Chief Algorithms Officer!!! I don't know about the rest of you nerds, but I'd sell my last Keuffel & Esser [] to get a crack at a job like that.
    • Even better title (Score:3, Informative)

      by devphil ( 51341 )

      Visit the homepage of the and scroll down or search for the entry for Eric Jacobsen. Proof that not everybody at Intel is a soulless corporate whore.

  • by Flamesplash ( 469287 ) on Tuesday December 10, 2002 @03:46PM (#4856612) Homepage Journal
    A I mentioned at the bottom of this journal [] entry. I think a new version of the Turing test should be whether a computer can tell the difference between a Human and a Computer.
  • by sielwolf ( 246764 ) on Tuesday December 10, 2002 @03:46PM (#4856618) Homepage Journal
    [Kicks first man in balls]
    First Man [falls over]: "AAAAAHH!"
    Me: "Human."
    [Kicks second man in balls]
    Second Man [falls over]: "Gffffff-!"
    Me: "Human."
    [Kicks third man in balls]
    Third Man [falls over]: "..."
    Me: "He's the robot! Get 'im!!!"
  • of the yahoo sign up, and leave the word guessing to a middle school kid who gets paid in PS2 games?

    Computers are good for repetitive tasks, middle school kids are easily bribed.

  • by Ryu2 ( 89645 ) on Tuesday December 10, 2002 @03:47PM (#4856631) Homepage Journal
    These tests seem to be all visual in nature. Could this be a point of contention on the part of blind/visually impaired users of web sites?

    Or alternatively, are they perhaps working on, say, a audio version? Wonder how would that work.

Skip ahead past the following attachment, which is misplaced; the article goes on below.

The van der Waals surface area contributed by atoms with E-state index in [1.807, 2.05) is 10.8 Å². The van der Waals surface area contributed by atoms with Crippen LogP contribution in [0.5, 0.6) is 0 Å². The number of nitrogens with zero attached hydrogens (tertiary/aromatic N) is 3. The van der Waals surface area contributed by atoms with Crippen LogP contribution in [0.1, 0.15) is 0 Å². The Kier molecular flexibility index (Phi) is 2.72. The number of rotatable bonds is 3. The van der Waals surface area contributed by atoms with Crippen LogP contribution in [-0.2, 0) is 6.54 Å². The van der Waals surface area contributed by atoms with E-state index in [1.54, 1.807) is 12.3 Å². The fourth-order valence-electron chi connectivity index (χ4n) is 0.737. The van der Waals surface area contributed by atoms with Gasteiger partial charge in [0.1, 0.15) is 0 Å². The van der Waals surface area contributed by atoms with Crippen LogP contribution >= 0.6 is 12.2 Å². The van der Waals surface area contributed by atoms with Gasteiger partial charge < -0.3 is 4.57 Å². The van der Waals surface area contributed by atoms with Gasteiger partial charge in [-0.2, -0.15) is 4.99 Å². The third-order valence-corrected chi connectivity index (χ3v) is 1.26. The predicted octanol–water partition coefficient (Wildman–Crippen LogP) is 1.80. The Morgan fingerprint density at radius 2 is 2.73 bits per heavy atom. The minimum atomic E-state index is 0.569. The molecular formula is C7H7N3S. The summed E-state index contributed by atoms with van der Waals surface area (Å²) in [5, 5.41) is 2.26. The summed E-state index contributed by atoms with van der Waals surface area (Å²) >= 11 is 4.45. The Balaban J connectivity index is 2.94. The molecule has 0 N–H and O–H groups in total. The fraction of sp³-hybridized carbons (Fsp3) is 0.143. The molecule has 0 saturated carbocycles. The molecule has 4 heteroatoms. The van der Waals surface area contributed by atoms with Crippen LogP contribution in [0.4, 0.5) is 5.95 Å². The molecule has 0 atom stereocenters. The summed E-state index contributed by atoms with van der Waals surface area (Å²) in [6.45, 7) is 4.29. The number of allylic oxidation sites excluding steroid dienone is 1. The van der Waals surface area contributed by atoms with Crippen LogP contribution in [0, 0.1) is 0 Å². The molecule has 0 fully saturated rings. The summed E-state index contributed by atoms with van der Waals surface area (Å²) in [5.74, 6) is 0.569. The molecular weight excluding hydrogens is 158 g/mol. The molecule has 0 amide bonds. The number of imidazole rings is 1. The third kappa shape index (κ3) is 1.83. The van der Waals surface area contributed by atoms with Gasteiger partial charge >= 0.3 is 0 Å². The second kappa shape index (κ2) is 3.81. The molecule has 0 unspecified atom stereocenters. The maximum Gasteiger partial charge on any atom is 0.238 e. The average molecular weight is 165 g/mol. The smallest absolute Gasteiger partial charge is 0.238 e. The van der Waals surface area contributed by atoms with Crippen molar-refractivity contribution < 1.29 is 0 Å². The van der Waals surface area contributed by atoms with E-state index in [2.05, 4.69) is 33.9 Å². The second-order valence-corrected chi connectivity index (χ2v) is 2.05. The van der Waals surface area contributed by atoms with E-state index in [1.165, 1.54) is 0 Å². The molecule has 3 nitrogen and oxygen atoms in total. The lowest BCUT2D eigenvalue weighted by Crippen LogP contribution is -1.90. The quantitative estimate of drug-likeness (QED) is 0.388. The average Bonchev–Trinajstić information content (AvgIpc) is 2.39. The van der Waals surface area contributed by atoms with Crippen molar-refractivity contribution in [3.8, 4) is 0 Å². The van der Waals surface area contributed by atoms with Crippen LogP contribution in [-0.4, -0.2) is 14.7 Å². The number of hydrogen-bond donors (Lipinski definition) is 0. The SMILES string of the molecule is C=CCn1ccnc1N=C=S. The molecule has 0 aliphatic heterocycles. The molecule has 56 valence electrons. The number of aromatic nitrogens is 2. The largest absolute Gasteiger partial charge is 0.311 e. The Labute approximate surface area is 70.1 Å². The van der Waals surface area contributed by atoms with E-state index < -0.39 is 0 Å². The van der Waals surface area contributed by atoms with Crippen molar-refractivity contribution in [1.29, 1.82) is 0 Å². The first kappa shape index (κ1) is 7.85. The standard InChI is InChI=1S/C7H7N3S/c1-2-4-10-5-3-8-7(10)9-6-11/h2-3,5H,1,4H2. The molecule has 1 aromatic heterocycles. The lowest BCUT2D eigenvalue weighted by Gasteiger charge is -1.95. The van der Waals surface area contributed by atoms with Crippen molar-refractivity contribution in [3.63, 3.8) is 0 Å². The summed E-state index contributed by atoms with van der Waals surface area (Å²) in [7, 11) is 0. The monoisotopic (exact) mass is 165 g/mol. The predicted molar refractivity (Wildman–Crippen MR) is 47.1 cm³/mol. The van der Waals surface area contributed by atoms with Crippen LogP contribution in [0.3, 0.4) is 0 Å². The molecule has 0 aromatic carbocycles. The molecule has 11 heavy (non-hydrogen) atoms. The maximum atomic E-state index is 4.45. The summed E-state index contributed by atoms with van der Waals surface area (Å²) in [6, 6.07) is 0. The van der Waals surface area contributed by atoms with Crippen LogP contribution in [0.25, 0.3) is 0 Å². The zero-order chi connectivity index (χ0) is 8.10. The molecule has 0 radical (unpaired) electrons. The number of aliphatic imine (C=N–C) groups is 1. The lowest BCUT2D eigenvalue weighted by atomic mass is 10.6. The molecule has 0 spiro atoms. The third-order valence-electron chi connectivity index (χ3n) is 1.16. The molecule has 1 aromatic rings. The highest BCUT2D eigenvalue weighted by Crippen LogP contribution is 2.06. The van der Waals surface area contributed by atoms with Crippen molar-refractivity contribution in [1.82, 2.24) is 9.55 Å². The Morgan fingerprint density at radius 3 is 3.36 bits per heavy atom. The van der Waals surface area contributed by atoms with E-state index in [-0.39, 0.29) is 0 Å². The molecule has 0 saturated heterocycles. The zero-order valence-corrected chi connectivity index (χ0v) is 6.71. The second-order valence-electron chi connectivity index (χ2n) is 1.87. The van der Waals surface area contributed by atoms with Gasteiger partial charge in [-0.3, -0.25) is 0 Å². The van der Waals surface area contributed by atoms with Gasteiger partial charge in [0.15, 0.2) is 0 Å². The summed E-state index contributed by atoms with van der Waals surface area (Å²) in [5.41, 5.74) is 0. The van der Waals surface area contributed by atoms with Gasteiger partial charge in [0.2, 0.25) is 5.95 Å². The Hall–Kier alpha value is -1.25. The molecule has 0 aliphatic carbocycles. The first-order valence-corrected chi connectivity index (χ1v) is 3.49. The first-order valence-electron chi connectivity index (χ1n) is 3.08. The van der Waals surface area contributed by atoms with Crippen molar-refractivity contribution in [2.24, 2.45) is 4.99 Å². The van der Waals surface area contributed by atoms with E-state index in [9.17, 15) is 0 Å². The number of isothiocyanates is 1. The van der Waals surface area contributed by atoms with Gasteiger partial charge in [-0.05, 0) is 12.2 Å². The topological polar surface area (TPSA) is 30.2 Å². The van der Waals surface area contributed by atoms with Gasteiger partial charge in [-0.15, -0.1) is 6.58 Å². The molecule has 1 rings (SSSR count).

• by bytesmythe ( 58644 ) <> on Tuesday December 10, 2002 @03:52PM (#4856665)
      Apparently, there would have to be alt tags that read "Type the word FOO to signify you are a human, not a register bot."
      I suppose it could generate a spoken list of words in a sound file that is linked to from the image. The alt tag could then read "Please click to listen to a series of words. Enter the words to signify you are a human, not a register bot."
      • Braille terminals (Score:3, Interesting)

        by yerricde ( 125198 )

        I suppose it could generate a spoken list of words in a sound file that is linked to from the image.

        The CAPTCHA web site has such a test, but of the sites that use image-based bot tests, only PayPal offers an audio alternative.

        Another problem is that sites often present the tests in proprietary formats with expensive implementation royalties, such as .gif and .mp3.

        But even providing both the image in a free image format (.png) and the audio in a free audio format (.ogg) won't help blind users behind a Braille terminal without a speaker, such as blind-deaf users.

        • I guess blind-deaf users need day-to-day-help anyway so there should be another person there all the time.
          • by yerricde ( 125198 )

            I guess blind-deaf users need day-to-day-help anyway

            So what about Braille terminal users who aren't also deaf? Should Section 508 compliance (required for USA government web sites) allow a web site to require all blind users to have sound cards? /p)

    • Yes, if you look at the captcha site [], it lists "Sounds" under Captchas. Here's the text:

      Sounds can be thought of as a sound version of Gimpy. The program picks a word or a sequence of numbers at random, renders the word or the numbers into a sound clip and distorts the clip. It then presents the distorted sound clip to its user and asks the user to type in the contents of the sound clip.

      This would probably be similar to the visual techniques, most likely employing some audio filters so its hard for a computer to decipher (our ears are pretty sensitive in deciphering noise from actual voices/useful sounds, so it shouldn't be a problem for us)
  • Philosophy 101 (Score:4, Informative)

    by The Jonas ( 623192 ) on Tuesday December 10, 2002 @03:48PM (#4856634)
    Searle's Chinese Room theory. Strong AI vs. Weak AI and human interaction/interpretation. Fun Stuff.
    • Re:Philosophy 101 (Score:3, Insightful)

      by majcher ( 26219 )